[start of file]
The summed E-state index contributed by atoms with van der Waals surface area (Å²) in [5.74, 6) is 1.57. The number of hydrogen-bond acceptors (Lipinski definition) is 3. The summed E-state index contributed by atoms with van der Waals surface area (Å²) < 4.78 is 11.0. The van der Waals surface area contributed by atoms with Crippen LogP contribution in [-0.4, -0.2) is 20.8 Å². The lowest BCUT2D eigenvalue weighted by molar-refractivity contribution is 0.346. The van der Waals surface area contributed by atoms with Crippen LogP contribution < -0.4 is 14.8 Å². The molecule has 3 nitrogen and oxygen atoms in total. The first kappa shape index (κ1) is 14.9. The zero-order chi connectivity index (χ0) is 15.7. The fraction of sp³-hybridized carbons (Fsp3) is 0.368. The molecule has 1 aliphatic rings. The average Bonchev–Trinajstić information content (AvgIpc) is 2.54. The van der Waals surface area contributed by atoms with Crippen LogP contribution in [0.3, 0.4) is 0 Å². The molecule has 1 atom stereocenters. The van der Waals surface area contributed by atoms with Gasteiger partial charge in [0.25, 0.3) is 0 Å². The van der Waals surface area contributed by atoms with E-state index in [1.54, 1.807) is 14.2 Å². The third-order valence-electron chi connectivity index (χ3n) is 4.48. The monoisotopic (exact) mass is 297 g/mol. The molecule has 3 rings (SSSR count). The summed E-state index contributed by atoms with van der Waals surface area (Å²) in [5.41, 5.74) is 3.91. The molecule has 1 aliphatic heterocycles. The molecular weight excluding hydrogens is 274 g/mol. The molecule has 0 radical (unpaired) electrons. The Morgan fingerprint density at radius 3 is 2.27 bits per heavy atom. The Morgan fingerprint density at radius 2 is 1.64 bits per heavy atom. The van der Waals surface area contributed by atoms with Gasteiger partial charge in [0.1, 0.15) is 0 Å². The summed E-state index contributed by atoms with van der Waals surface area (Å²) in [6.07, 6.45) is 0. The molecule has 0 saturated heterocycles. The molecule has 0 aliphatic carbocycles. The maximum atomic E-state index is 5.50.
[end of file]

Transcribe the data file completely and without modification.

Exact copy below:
The summed E-state index contributed by atoms with van der Waals surface area (Å²) in [5.74, 6) is 1.57. The number of hydrogen-bond acceptors (Lipinski definition) is 3. The summed E-state index contributed by atoms with van der Waals surface area (Å²) < 4.78 is 11.0. The van der Waals surface area contributed by atoms with Crippen LogP contribution in [-0.4, -0.2) is 20.8 Å². The lowest BCUT2D eigenvalue weighted by molar-refractivity contribution is 0.346. The van der Waals surface area contributed by atoms with Crippen LogP contribution < -0.4 is 14.8 Å². The molecule has 3 nitrogen and oxygen atoms in total. The first kappa shape index (κ1) is 14.9. The zero-order chi connectivity index (χ0) is 15.7. The fraction of sp³-hybridized carbons (Fsp3) is 0.368. The molecule has 1 aliphatic rings. The average Bonchev–Trinajstić information content (AvgIpc) is 2.54. The van der Waals surface area contributed by atoms with Crippen LogP contribution in [0.3, 0.4) is 0 Å². The molecule has 1 atom stereocenters. The van der Waals surface area contributed by atoms with Gasteiger partial charge in [0.25, 0.3) is 0 Å². The van der Waals surface area contributed by atoms with E-state index in [1.54, 1.807) is 14.2 Å². The third-order valence-electron chi connectivity index (χ3n) is 4.48. The monoisotopic (exact) mass is 297 g/mol. The molecule has 3 rings (SSSR count). The summed E-state index contributed by atoms with van der Waals surface area (Å²) in [5.41, 5.74) is 3.91. The molecule has 1 aliphatic heterocycles. The molecular weight excluding hydrogens is 274 g/mol. The molecule has 0 radical (unpaired) electrons. The Morgan fingerprint density at radius 3 is 2.27 bits per heavy atom. The Morgan fingerprint density at radius 2 is 1.64 bits per heavy atom. The van der Waals surface area contributed by atoms with Gasteiger partial charge in [0.1, 0.15) is 0 Å². The summed E-state index contributed by atoms with van der Waals surface area (Å²) in [6.07, 6.45) is 0. The molecule has 0 saturated heterocycles. The molecule has 0 aliphatic carbocycles. The maximum atomic E-state index is 5.50.